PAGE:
This week was going to be an old-timey question-and-answer session. But then I glanced at the calendar and, hey, look at that, here comes the Apocalypse. And I don't mean the Red Sox and the World Series; I mean the election. So I'm shelving my explanations on center-of-pressure fulcrums -- and my very annoyed thoughts on the American 587 ruling -- for next time, provided I'm not busy loading a truck for Vancouver.
Pilots, a Republican-leaning bunch, have been described as their own worst enemies at the ballot box. I'm hardly the only anti-Bush pilot, though it's easier for me, grounded in the aftermath of Sept. 11, to sit here slinging arrows. I don't have to worry about rotten eggs turning up in my flight case. Far braver are the leaders of the Air Line Pilots' Association, the profession's largest union (64,000 strong), who for only the fourth time in the organization's history have endorsed a presidential candidate, John Kerry. They've broken ranks proudly and, I might add, vociferously. The comments of ALPA's president, Capt. Duane Woerth, have been particularly scathing of late. No small share of "values issues" airmen are unhappy.
I could, I suppose, write a column detailing all the many ways the Bush administration has harmed -- and assuredly would injure further -- the airline business and the livelihood of pilots: its ambivalence over foreign ownership and cabotage restrictions; overt hostility toward labor; absurdly high ticket fees and surcharges; war-related spikes in fuel prices. But I've chosen not to, partly because it's too depressing, and partly because Salon will not grant the 50 screens and 35,000 words I would need.
Let's go political lite instead.
Below are five vignettes, true stories all, and then a question...
One day in 1980 I'm airplane watching at Boston-Logan with a pair of my junior high pals. Who disembarks from a TWA plane only a few feet in front of us but Jerry Brown, then governor of California, and his entourage. You might remember Brown, aka "Governor Moonbeam," known for his dabblings in Buddhism, his long liaison with Linda Ronstadt, and his appearance in one of the most famous punk rock songs of all time -- the Dead Kennedys' "California Über Alles."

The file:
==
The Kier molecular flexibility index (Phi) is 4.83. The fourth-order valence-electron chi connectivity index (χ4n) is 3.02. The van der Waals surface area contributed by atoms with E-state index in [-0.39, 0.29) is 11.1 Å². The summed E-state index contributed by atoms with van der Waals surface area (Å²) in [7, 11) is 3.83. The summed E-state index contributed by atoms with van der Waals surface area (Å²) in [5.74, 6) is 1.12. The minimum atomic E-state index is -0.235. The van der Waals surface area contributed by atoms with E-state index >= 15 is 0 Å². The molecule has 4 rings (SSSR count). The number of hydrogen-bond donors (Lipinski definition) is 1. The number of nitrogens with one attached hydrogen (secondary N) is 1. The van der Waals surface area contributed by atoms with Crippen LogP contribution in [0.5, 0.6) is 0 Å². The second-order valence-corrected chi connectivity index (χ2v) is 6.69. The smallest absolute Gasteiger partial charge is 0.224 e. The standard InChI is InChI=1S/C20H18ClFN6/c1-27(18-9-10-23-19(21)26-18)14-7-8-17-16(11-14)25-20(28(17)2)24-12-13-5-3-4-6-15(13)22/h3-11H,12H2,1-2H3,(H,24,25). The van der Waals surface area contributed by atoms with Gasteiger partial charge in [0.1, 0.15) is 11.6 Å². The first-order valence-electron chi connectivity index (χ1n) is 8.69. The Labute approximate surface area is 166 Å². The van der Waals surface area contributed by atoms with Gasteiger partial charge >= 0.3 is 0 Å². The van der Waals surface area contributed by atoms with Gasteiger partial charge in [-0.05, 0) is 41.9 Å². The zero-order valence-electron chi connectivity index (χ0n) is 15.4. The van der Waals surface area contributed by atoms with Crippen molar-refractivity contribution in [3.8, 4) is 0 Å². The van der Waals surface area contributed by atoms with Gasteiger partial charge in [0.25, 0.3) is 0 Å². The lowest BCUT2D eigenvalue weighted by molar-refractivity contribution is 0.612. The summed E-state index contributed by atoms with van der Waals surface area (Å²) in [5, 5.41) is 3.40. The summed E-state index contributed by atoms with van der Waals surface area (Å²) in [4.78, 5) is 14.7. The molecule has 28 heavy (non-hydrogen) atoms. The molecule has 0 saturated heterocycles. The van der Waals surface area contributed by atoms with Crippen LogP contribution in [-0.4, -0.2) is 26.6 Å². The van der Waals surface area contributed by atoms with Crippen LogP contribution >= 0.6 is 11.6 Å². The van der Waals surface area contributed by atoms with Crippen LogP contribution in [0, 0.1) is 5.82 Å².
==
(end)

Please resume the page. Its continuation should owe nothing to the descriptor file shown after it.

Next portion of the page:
A decade later, on a Sunday morning in 1990, I'm standing at Teterboro Airport, a busy general aviation field in northern New Jersey, close to New York City. A private jet pulls up. The stairs come down, and out steps Jesse Jackson and five burly bodyguards. Jackson walks into the terminal, passing me by inches.
The following summer I'm back at Logan, using a pay phone in Terminal E. Suddenly Ted Kennedy is standing at the phone next to mine, placing a call. (Quaint, I know, in this age of wireless, but there was the famous senator, slipping dimes into the slot.) I'm talking to a friend, and I surreptitiously hold the receiver up and say, "Listen, whose voice is this?"
"Sounds like Ted Kennedy," she answers. And it is.
Next it's 1994. Logan again, and I'm in the captain's seat of a Northwest Airlink 19-seater, preparing for departure to Baltimore. Up the front stairs comes Michael Dukakis. He stops briefly behind the cockpit and I say hello.
Later, in the late spring of that same year, Al Gore is making the commencement speech at Harvard University, close to my Cambridge apartment. Out riding my bike, I stumble on the vice president, his wife Tipper, and his two blond daughters as they make their way across the back of Harvard Yard toward a rope line. He shakes my hand.
There you have it. Politics, planes and some unintentional black magic. And I'll be happy to award a free copy of my book to the first e-mailer who can tell me what makes those five separate encounters so collectively significant, and why I should, perhaps, barricade myself in a basement for the next several days. Each of the five has something in common. More correctly, two things.
While you're mulling it over, I'll give you the longer versions of my run-ins with Dukakis and Gore.
Mike Dukakis and his family reside in Brookline, Mass., an affluent quasi-suburb bordering Boston. I once met his daughter, Kara, at a party there in the 1980s -- one of those three-second introductions people have no business remembering. So naturally I remember it, and feeling mischievous, I say to Dukakis as he passes the cockpit door, which is actually just a curtain: "Hey, how's Kara these days?"
He whips around and looks at me sharply, "How do you know Kara?" The way he did this was fairly intimidating. He ought to have employed that same tone and incisive stare in his debates with ole George Herbert Walker a few years earlier.
And he knows I'm not bluffing, because I'd gotten the pronunciation of Kara right -- the pretentious way, the "a" as in "car." It's all I can do to keep from laughing, because, of course, I don't know his daughter. Later I imagine the ex-governor asking Kara if she knows some young airline pilot, and her having no idea what he's talking about.
After we land in Baltimore, Dukakis thanks us for the ride and remarks, "Not a lot of room in here." Even at 5 feet 8 inches he's right about that. The Metroliner's thin, tubular fuselage earned it the nickname "lawn dart," among other, less tasteful derisives.